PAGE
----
The Caged Queen – Kristen Ciccarelli

The Skyweaver’s Knife Once there lived a man named Sunder who loved everything about his life. He rose every day with the dawn and walked out into his fields. He marveled at the rain that nourished his crops and the sun that made them grow. He cherished the strength of his own two hands—hands that planted and threshed and built his house. Hands that rocked his child to sleep. He loved his life so much that when Death came for him, Sunder hid. Death searched Sunder’s house and did not find him. Death called out over his fields, but Sunder did not come. So, giving up, Death took someone else instead. When Sunder came out of his hiding place, he smiled at his own cleverness. He strode down the dirt roads toward home, whistling happily. But as he approached the door of his house, a sound made him pause. Someone was wailing. Sunder opened the door and found his wife kneeling on the kitchen floor, clutching their child to her breast. When Sunder fell to his knees beside her, he found his small daughter’s eyes lifeless.

Her body cold. Sunder cursed his cleverness. He wept and gnashed his teeth. After that day, Sunder no longer rose with the dawn. No longer marveled at the rain or the sun. And when he looked around the house he built, he saw only what he’d lost. He begged Death to give his daughter back. But Death could do no such thing. Her soul was with the Skyweaver. So Sunder set out to make it right.

He found the goddess of souls at her loom. Skyweaver’s warp was fashioned from the dreams of the living, her weft from the memories of the dead. At the sound of Sunder’s intrusion, her shuttle stopped. She put down her threads. Sunder fell at her feet and he begged. “There is a price for what you’re asking,” she said. “Whatever it is, I’ll pay it.” Skyweaver rose from her loom. “It’s your soul that is owed. Your death that was cheated.

” Sunder closed his eyes, thinking of the rain that nourished his crops and the sun that made them grow and the strength of his own two hands. “I can give back your daughter’s soul. I can restore her life.” Skyweaver picked up her weaving knife. “But only you can pay the price.” On his knees, Sunder looked up at the faceless god and said, “Take it, then.” So Skyweaver lifted her knife . and cut his soul loose from its mooring. One Her sister said it would take a year to raise an army, bring down a tyrant, and marry a king. Roa had done it in just three months.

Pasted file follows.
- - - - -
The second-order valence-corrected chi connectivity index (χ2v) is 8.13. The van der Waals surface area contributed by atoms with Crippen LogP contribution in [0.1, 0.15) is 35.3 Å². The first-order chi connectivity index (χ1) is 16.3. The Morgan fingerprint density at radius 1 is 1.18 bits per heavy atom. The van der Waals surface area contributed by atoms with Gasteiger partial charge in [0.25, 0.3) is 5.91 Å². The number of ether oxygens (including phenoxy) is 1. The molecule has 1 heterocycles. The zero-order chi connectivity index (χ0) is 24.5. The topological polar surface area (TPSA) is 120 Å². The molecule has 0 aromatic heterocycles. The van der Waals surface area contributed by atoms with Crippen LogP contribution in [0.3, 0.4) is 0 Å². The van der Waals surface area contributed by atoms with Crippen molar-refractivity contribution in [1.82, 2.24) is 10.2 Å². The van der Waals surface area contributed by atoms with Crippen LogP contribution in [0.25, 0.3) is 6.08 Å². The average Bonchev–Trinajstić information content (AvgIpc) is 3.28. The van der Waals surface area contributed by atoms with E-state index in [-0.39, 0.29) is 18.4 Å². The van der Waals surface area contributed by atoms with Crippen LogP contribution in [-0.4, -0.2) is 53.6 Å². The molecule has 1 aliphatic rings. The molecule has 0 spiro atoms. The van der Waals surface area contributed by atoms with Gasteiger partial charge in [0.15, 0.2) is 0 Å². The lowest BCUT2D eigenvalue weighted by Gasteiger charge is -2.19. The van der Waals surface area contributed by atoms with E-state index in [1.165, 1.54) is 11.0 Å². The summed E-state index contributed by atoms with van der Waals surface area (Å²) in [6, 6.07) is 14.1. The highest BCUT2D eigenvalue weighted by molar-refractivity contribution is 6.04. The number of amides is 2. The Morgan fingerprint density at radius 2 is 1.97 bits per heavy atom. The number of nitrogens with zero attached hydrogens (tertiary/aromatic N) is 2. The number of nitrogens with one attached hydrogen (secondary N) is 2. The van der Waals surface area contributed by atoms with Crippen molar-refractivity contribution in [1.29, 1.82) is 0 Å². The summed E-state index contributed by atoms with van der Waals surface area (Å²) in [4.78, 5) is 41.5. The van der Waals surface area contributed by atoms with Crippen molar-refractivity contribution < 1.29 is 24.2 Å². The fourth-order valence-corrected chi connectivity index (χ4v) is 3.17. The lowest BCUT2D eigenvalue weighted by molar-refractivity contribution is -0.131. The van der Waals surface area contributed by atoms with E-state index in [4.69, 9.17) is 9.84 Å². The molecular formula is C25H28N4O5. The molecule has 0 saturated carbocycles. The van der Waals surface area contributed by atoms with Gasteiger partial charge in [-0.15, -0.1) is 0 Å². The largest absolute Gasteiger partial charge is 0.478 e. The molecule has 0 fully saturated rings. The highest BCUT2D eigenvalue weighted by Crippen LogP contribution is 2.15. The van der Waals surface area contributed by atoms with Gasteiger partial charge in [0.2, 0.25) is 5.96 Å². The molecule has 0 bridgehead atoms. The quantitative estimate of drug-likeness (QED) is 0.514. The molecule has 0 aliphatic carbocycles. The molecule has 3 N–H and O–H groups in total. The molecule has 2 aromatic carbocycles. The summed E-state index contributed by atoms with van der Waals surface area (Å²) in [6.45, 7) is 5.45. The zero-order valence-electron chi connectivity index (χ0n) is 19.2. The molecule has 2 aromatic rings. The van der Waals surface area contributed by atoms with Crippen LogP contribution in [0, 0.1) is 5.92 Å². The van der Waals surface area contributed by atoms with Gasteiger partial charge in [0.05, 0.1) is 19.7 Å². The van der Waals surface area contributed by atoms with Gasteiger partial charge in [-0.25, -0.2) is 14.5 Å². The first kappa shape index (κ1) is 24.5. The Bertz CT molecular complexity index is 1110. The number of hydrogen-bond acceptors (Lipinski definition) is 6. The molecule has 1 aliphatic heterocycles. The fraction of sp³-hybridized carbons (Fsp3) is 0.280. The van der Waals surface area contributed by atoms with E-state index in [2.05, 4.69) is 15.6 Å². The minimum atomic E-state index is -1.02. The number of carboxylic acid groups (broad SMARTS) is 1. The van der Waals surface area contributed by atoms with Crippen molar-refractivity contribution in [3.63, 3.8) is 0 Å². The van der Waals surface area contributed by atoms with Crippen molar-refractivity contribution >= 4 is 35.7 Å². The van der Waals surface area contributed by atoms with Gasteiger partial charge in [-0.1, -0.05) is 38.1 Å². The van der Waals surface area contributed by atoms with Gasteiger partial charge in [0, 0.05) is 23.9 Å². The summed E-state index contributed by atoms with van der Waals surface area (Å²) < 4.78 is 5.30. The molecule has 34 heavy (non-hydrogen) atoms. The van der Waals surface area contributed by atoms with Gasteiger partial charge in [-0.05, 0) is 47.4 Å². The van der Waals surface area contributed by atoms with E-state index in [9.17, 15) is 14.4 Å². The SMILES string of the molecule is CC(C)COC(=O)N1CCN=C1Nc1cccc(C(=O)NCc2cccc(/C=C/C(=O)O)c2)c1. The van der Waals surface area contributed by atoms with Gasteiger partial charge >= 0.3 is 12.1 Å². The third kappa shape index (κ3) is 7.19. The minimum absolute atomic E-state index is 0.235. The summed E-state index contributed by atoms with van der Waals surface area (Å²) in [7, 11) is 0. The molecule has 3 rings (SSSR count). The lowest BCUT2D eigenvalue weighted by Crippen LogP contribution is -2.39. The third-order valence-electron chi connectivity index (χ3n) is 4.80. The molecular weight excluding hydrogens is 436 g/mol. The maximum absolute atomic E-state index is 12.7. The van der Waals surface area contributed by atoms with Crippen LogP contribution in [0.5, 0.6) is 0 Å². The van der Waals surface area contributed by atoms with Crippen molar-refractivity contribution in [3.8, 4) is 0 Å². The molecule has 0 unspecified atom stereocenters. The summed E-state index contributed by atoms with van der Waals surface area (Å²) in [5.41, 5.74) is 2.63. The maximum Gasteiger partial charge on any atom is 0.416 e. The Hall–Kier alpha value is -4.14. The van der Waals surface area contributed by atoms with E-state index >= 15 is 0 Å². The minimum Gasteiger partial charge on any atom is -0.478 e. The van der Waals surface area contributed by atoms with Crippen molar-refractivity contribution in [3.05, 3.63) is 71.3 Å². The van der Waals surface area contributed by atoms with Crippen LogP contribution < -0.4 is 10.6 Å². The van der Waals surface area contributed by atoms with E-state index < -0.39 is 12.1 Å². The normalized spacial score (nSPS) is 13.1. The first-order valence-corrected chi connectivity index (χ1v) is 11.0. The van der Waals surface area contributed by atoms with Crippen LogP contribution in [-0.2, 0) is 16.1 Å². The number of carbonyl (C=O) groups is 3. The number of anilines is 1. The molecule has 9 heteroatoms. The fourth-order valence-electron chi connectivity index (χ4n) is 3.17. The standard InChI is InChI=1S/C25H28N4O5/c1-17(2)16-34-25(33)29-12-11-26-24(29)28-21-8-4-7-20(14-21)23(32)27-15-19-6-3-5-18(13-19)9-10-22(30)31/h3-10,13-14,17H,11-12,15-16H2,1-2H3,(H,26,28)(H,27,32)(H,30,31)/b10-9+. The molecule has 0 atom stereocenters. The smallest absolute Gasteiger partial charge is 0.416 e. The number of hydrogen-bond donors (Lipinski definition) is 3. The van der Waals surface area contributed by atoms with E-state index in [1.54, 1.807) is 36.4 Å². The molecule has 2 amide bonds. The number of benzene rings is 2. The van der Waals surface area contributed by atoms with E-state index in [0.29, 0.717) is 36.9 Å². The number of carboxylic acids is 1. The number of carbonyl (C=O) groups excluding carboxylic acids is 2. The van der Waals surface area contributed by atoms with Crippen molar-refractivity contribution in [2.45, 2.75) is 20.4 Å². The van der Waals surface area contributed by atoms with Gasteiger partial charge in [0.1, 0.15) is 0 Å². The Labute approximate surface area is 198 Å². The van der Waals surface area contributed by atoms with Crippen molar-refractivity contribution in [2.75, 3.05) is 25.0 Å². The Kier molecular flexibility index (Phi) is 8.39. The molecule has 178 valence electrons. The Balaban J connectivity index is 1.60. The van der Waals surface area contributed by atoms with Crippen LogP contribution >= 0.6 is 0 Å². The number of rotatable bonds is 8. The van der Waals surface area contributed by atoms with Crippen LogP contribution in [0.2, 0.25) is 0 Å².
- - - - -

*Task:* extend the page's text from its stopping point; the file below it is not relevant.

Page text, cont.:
And now here she sat, at the carved acacia table polished to a sheen, in the smallest pavilion of her father’s house. It smelled smoky-sweet from the heart-fire, and Essie perched on her shoulder, her talons clenching and unclenching, while Roa’s bare feet tapped the woven rug impatiently. Five days of negotiating peace terms was starting to get to the both of them. The ceremonial weapons of every man and woman present were piled in the middle of the table —long and short knives, elegantly carved maces, gleaming scythes—laid out of reach as a show of trust. Only three chairs sat empty. They belonged to representatives from the House of Sky, and they’d been empty all week—a fact no one was talking about. Least of all Roa. She stared at the empty chair on the left, imagining the young man who normally sat there. Strong shoulders. Wheat-gold eyes.

Dark-brown hair pulled back from his handsome face. Theo, heir to the House of Sky. Roa’s former betrothed. He’s always been stubborn. Essie’s thoughts flooded Roa’s mind as her claws dug into Roa’s skin. But never this stubborn. Roa traced the delicate wing bone of the white hawk on her shoulder. The bond they shared— something Essie called the hum—glowed bright and warm between them. I betrayed him, thought Roa. I won’t be surprised if he never speaks to me again.

Their silent conversation was suddenly interrupted by the sound of someone snoring. The new queen and her hawk looked sharply away from Theo’s chair to the young man seated beside her. The warm afternoon sunlight pooled in through the windows, alighting on his unruly brown curls. His elbow was propped on the table, his cheek rested on his fist, and those long black lashes fluttered softly against his cheeks. This was the dragon king. Asleep in an important treaty meeting. This . waste . was the person for whom Roa had given up everything. She bristled at the sound of his snores and glanced up to the dozen men and women gathered around the table, all of them representatives of Great Houses in the scrublands.

She prayed they didn’t notice the snoring. It was a useless prayer. Of course they noticed. Dax had been falling asleep in treaty meetings all week, revealing the truth to everyone: he didn’t care that his father’s sanctions hadn’t been lifted or that Roa’s people were still going hungry. These were not the kinds of things Dax cared about. Which was why Roa was here. She’d insisted on traveling across the sand sea and drawing up an official treaty document herself. With a signed treaty, Dax couldn’t continue to break his promises. Not without consequences. It was why they were all here, in Roa’s childhood home, with their heads bowed over a scroll.